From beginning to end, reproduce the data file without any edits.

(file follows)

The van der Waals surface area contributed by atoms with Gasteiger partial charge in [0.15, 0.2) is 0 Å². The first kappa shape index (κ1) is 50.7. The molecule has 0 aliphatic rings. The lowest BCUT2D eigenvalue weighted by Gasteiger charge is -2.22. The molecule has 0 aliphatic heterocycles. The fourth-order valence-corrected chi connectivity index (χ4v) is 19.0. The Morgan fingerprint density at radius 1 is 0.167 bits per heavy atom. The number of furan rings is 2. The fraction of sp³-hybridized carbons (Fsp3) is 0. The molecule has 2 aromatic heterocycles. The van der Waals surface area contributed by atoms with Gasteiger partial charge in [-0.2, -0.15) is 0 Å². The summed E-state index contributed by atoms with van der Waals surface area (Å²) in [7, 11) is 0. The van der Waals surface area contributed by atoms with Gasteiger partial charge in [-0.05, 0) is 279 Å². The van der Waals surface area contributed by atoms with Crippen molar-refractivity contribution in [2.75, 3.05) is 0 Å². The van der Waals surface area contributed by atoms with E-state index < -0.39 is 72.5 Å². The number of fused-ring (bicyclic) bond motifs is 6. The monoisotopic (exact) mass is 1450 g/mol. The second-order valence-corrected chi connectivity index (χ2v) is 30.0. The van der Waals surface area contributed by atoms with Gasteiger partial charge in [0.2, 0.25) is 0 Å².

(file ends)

The van der Waals surface area contributed by atoms with Gasteiger partial charge in [0.15, 0.2) is 0 Å². The first kappa shape index (κ1) is 50.7. The molecule has 0 aliphatic rings. The lowest BCUT2D eigenvalue weighted by Gasteiger charge is -2.22. The molecule has 0 aliphatic heterocycles. The fourth-order valence-corrected chi connectivity index (χ4v) is 19.0. The Morgan fingerprint density at radius 1 is 0.167 bits per heavy atom. The number of furan rings is 2. The fraction of sp³-hybridized carbons (Fsp3) is 0. The molecule has 2 aromatic heterocycles. The van der Waals surface area contributed by atoms with Gasteiger partial charge in [-0.2, -0.15) is 0 Å². The summed E-state index contributed by atoms with van der Waals surface area (Å²) in [7, 11) is 0. The van der Waals surface area contributed by atoms with Gasteiger partial charge in [-0.05, 0) is 279 Å². The van der Waals surface area contributed by atoms with Crippen molar-refractivity contribution in [2.75, 3.05) is 0 Å². The van der Waals surface area contributed by atoms with E-state index < -0.39 is 72.5 Å². The number of fused-ring (bicyclic) bond motifs is 6. The monoisotopic (exact) mass is 1450 g/mol. The second-order valence-corrected chi connectivity index (χ2v) is 30.0. The van der Waals surface area contributed by atoms with Gasteiger partial charge in [0.2, 0.25) is 0 Å².